In an era when political partisanship has become a blood sport and the members of Congress have become almost completely detached from the U.S. military – except for the funding of spending bills – there is still one member who manages to keep his connections to both institutions. Sen. Lindsey Graham, R-S.C., is now the only senator who sits on both the Senate Armed Services Committee and the House Committee on Veterans Affairs, along with maintaining his status as a JAG [judge advocate general] lawyer in the Air Force Reserve. Considered by many to be one of the last truly bipartisan members of the Senate, he has a unique perspective on the issues of military and veterans’ health care in America. We recently sat down with Graham to get his thoughts on the present and future issues regarding health care for those who serve:
John D. Gresham: As a member of Congress and the armed forces at the same time, what do you feel is America’s debt to its service members and their families and our veterans’ community?
Sen. Lindsey Graham: I think George Washington said it the best: “The day that the country fails to take care of those who have served and fought for our freedom, basically our best days are behind us.” That’s not an exact quote, but from Washington up until now, every major political leader in this country, Republican or Democrat, has one thing in common, and that is the belief the nation as a whole owes a great debt to those who serve and sacrifice. That’s one area where bipartisanship strongly exists — in fulfilling the obligations we have to the men and women in uniform.
You have an unusual status within Congress, being one of a handful of members in either House who’s on both the Armed Services and Veterans Affairs committees. What made you want to gain membership on both of these committees in the Senate, and what value do you feel there is to you and the other members who have that dual membership?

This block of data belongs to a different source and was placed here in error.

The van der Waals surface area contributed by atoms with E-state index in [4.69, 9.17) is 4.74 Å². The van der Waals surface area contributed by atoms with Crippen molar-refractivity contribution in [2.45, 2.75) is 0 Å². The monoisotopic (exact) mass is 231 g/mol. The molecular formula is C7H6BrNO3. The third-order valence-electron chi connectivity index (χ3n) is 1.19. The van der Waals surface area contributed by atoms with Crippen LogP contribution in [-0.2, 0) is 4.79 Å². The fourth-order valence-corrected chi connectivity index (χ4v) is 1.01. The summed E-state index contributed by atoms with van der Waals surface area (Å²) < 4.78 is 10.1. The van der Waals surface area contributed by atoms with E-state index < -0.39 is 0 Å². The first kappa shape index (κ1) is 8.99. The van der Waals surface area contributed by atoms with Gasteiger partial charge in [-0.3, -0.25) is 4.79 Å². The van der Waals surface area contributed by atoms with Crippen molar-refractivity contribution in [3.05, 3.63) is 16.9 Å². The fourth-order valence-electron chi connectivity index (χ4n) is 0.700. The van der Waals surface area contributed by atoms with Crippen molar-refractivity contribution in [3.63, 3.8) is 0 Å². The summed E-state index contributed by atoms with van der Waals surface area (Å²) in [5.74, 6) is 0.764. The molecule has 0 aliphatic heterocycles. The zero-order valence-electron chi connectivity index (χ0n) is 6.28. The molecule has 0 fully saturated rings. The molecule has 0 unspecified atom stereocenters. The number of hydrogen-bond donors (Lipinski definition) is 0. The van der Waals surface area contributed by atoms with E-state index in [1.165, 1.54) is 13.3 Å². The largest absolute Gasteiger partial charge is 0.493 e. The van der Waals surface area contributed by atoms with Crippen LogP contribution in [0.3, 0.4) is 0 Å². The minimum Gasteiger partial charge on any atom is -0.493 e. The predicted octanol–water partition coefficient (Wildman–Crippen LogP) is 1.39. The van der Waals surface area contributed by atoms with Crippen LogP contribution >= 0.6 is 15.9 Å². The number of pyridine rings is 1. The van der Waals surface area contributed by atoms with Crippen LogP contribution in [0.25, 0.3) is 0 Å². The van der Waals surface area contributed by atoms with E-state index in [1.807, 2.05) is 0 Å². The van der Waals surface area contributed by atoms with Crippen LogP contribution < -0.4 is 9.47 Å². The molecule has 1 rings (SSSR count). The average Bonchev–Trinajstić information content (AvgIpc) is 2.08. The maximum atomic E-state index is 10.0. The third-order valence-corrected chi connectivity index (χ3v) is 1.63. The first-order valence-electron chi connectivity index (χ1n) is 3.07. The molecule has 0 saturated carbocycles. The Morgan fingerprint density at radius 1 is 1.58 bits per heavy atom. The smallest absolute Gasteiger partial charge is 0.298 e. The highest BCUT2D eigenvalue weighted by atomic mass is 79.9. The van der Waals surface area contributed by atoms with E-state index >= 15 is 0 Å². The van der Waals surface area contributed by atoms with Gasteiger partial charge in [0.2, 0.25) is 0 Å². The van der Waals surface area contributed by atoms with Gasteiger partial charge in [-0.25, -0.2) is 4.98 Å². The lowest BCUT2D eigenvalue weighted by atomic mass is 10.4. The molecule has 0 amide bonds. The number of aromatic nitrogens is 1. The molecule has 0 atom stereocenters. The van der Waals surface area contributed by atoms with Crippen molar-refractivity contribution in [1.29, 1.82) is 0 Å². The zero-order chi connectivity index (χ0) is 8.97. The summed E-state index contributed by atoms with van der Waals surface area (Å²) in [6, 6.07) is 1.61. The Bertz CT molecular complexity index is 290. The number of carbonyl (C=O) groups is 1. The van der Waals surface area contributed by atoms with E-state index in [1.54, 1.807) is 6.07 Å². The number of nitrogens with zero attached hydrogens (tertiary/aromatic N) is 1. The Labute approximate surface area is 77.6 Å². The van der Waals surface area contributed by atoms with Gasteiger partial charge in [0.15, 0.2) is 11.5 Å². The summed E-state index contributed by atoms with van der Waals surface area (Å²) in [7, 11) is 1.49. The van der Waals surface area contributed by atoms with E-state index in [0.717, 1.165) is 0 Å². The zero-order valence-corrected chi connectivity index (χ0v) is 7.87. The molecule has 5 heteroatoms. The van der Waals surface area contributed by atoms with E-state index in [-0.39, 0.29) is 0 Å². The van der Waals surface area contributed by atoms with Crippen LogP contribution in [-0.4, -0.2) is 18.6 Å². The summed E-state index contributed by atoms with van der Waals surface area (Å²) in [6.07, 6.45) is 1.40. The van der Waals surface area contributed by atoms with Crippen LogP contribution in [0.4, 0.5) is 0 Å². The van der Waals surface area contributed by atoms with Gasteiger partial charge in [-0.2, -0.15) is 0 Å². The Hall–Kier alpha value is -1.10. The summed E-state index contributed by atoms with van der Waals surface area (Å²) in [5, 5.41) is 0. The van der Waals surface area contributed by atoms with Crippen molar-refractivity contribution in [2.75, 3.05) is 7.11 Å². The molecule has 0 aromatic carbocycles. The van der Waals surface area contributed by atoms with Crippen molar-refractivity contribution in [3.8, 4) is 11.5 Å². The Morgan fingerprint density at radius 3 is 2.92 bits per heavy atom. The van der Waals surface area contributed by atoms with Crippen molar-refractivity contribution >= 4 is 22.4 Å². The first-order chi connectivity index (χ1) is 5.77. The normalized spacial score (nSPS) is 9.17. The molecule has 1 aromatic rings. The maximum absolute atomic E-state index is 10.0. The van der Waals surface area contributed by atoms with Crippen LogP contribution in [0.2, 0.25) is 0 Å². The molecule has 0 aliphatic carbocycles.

I wanted to serve on both the committees because of the target audience. I’ve been a military officer since I graduated from ROTC at the University of South Carolina. I’m the only member of the Senate who continues to serve in the Guard or Reserves. As I do my Reserve duty, I want to make sure that they know they’ve got an advocate in the Senate. Serving on both of these committees gives me a unique opportunity to understand the needs of our veterans’ community and active-duty components.
What kind of reaction do you get from your fellow committee members on the Senate Armed Services and Veterans Affairs committees to your military service combined with your dual committee membership?
It’s a positive reaction. Let me just say that some of the best members of Congress who support our veterans have never served a day in uniform. It is by no means required to have been a member of the military to serve effectively as a member of Congress. Having said that, my fellow committee members and colleagues understand that having done military service and being involved still with the Guard and the Reserves, they listen to what I say. I don’t try to overdo it. My contribution to the Air Force Reserves is very small, but it does give me a unique perspective.
An example of this was our effort to get TRICARE for the Guard and Reserves, which was an effort that came about from my work with former Sen. Hillary Clinton of New York. When she was in the Senate, we joined forces to make sure the Guard and Reserves would be eligible for TRICARE. I understood the need to expand this program because our Reserve forces are being called to active duty in record numbers. Many of them are unable to deploy because of health care problems. That is an example where, because of my being in the Reserves, I was able to learn about a need, communicate it to my Senate colleagues, and they responded. Now every member of the Guard and the Reserves and their families are eligible for TRICARE. It also helps in recruiting, retention, and improving the overall quality of the force.
Let’s talk a little more about TRICARE and the active-duty military medicine side. What kind of trends, as a member of the armed services, have you seen in the past year or two regarding funding and legislation associated with military medicine in general and the TRICARE system in particular?
Well, I ask this question of all the family groups that come before our committee: How would you rate TRICARE? Their comments are usually pretty high for quality of service, but average or below average when it comes to access. Presently, the biggest challenge to TRICARE is making sure you have enough providers to meet the needs of our service members and their families. A big problem I see with TRICARE is making sure we have a large enough provider network to provide a variety of services. Funding is strong and I think the reforms that we’re looking at in TRICARE will make it more likely that doctors and hospitals will sign up to join the network. Because of reimbursement rates, one of the biggest challenges we face is getting physicians and hospitals into the network. We are going to work to improve that area.